Cabaret Hotspot Legacy Review

Deborah Zecher @ DTM 12/4

by | Dec 9, 2018 | New York, ReViews: National, ReViews: New York

Photo Credit: Glenn Jussen

Warm, sincere, thoughtful; a mature woman of depth and substance, with a round contralto and a twinkle in her eye—who wouldn’t want to spend an hour in the company of Deborah Zecher?  

Ms. Zecher’s debut cabaret show, On Purpose, charted her course from bat mitzvah to a career as a member of the first, groundbreaking generation of women rabbis through to her second act as a cabaret performer, with pit stop at yoga class.  Her mostly contemporary song list explored themes of female empowerment, blessings, and gratitude, with energy, humor, and the rock-solid support of pianist/singer/songwriter Tracy Stark.

Autobiographical cabaret shows may be a dime a dozen, but few performers have as unique and inspiring a story to tell as Ms. Zecher does.  In I’m A Woman (Lieber/Stoller, additional lyrics by Lennie Watts), Ms. Zecher began by enumerating the roles women were traditionally forbidden in religious Judaism, then turned the tables to celebrate the achievements of women in Judaism, primarily due to Zecher and her fellow women rabbis of the 1980s.  That sounds potentially pompous, but thanks to director Lennie Watts, the number was a comic triumph.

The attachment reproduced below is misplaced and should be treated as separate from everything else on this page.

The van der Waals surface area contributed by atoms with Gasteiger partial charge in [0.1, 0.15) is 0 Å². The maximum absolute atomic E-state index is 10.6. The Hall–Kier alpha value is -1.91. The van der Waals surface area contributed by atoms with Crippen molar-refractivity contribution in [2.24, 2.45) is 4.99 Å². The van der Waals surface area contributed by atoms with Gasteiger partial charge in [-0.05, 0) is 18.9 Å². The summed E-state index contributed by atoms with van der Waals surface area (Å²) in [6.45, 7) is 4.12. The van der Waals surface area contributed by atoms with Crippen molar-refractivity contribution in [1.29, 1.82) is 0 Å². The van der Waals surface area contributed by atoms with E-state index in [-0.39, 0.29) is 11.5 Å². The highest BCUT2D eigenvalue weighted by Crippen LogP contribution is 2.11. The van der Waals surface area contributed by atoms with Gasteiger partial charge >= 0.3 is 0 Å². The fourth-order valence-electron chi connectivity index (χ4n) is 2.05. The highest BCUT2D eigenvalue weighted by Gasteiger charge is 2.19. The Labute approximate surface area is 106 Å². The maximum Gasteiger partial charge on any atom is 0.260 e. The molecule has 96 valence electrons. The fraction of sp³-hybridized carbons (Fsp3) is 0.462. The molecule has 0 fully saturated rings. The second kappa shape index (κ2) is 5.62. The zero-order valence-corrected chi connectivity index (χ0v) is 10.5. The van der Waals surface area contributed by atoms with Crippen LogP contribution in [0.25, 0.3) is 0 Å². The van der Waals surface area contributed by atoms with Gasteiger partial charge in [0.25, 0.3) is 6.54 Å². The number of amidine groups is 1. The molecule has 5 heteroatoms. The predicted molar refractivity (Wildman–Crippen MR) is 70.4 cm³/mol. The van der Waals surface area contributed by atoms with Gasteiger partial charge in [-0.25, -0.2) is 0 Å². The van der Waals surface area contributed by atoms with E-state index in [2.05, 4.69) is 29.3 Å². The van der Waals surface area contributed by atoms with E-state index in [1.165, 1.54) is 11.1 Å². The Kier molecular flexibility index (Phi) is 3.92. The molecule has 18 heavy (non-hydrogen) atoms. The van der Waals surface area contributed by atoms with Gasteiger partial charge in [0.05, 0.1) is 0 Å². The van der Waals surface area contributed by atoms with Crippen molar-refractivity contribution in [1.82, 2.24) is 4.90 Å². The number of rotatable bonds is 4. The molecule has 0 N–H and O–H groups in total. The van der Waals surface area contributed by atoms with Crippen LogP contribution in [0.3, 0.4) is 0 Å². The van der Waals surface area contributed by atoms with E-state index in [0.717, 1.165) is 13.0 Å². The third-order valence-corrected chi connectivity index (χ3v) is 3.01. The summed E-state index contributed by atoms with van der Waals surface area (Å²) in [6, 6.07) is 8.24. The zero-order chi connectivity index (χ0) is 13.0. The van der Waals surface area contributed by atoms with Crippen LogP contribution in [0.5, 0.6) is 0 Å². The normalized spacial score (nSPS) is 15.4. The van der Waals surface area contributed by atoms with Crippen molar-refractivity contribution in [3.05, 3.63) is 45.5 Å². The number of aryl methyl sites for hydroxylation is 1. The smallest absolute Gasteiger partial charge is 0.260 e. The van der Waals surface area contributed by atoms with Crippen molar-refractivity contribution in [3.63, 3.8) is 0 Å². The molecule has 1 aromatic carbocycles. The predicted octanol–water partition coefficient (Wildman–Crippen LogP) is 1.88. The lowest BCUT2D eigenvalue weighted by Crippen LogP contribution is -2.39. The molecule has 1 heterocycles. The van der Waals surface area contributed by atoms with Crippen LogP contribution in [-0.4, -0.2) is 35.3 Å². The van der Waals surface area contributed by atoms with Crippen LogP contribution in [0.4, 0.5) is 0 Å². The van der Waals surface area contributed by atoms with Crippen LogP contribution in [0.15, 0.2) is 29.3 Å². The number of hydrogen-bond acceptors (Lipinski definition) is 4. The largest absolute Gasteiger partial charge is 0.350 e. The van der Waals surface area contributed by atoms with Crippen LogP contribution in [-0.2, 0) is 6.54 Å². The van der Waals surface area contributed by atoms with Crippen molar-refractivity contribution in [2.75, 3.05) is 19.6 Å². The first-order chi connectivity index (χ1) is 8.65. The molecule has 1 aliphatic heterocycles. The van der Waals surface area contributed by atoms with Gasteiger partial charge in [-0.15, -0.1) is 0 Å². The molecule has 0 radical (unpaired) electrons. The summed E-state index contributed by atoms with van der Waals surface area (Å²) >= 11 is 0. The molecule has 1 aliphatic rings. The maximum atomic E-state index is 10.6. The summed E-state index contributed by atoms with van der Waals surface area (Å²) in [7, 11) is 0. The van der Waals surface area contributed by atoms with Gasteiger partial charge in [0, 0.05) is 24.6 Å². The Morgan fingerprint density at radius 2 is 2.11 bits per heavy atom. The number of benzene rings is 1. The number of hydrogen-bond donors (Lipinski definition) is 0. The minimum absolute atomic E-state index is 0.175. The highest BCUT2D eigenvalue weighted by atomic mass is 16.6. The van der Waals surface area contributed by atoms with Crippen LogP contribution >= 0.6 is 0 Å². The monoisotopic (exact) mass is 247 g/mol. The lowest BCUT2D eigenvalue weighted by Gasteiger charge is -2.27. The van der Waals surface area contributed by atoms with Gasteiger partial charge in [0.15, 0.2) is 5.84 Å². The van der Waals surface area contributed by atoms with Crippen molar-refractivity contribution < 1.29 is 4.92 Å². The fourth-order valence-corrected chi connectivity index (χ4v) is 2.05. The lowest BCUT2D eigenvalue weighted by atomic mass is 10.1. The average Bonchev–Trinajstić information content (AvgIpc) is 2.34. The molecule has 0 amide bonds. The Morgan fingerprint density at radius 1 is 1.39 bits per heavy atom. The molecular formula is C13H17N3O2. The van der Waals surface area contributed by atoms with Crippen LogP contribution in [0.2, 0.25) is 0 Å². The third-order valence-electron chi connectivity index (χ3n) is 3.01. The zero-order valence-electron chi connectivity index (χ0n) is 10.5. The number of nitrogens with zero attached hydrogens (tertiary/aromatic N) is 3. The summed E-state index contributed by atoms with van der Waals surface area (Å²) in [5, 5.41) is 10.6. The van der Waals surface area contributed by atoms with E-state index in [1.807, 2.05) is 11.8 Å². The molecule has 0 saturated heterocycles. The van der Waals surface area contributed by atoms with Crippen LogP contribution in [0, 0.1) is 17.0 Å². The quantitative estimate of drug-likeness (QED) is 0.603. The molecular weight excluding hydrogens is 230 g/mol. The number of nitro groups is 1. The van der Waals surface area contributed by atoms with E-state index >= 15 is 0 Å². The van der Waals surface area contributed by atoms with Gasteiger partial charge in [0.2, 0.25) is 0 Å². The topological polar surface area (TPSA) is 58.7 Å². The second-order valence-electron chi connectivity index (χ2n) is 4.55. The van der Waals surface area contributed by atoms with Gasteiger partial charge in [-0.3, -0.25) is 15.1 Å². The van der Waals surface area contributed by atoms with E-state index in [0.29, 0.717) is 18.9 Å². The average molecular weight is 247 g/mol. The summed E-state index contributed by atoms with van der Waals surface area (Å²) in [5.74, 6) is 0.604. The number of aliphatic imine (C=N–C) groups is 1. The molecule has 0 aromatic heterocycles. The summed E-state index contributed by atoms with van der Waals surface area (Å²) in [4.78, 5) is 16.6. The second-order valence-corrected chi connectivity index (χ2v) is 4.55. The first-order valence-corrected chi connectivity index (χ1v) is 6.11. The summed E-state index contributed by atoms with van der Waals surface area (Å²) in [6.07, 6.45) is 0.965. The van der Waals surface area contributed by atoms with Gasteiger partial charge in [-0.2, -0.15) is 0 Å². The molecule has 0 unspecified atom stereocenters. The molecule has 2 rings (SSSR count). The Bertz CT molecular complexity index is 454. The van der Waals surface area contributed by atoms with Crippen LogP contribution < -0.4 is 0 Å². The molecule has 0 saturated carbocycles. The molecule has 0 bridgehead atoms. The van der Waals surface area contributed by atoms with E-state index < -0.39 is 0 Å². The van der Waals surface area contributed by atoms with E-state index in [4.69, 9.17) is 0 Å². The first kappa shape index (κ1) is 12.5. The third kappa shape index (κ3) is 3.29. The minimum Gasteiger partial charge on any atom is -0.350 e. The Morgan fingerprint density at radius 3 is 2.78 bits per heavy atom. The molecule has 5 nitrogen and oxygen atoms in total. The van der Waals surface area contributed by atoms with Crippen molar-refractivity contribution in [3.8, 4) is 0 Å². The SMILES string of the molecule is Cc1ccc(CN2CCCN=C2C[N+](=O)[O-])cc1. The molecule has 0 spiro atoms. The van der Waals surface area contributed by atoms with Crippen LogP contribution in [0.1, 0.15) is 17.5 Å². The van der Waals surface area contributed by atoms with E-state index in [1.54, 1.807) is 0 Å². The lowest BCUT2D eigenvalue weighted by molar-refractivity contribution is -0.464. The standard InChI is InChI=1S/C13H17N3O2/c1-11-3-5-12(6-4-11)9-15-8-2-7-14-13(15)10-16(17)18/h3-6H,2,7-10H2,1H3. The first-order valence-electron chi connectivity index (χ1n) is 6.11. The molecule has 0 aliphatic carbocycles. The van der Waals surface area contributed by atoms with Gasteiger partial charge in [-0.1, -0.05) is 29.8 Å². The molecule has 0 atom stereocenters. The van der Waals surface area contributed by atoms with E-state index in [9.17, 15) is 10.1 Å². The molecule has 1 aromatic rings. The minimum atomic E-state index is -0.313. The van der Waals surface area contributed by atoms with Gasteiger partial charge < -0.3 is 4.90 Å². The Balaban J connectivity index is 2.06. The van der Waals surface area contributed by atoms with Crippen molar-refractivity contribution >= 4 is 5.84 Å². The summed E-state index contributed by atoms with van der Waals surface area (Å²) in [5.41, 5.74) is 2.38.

The other comic triumph of the night was Rona Siddiqui’s Om Shanti Om, a story song satirizing Americans’ deeply American relationship with yoga, in which Ms. Stark’s honeyed tones perfectly captured the role of yoga teacher.

Stark’s vocal contributions were not limited to Om Shanti Om: she sang backup on her own hard-driving and bluesy Woman On The Stage; and on the rousing eleven o’clock number, This is Me (Pasek/Paul), she wove snatches of  The Mary Tyler Moore Show theme Love Is All Around (Curtis), in beautiful counterpoint that powerfully summarized 45 years of herstory.

One is advised, when changing careers, to concentrate on “transferable skills,” and Ms. Zecher’s work as a spiritual leader transfers beautifully to the cabaret stage.  She has a calm, grounded presence and a high level of comfort with her roles as scholar, teacher, feminist, friend, mother, and wife, but a lightness as well. “When we sing, we pray twice,” she said, quoting St. Augustine, and that seemed to encapsulate the serious joy she finds in singing “On Purpose.”



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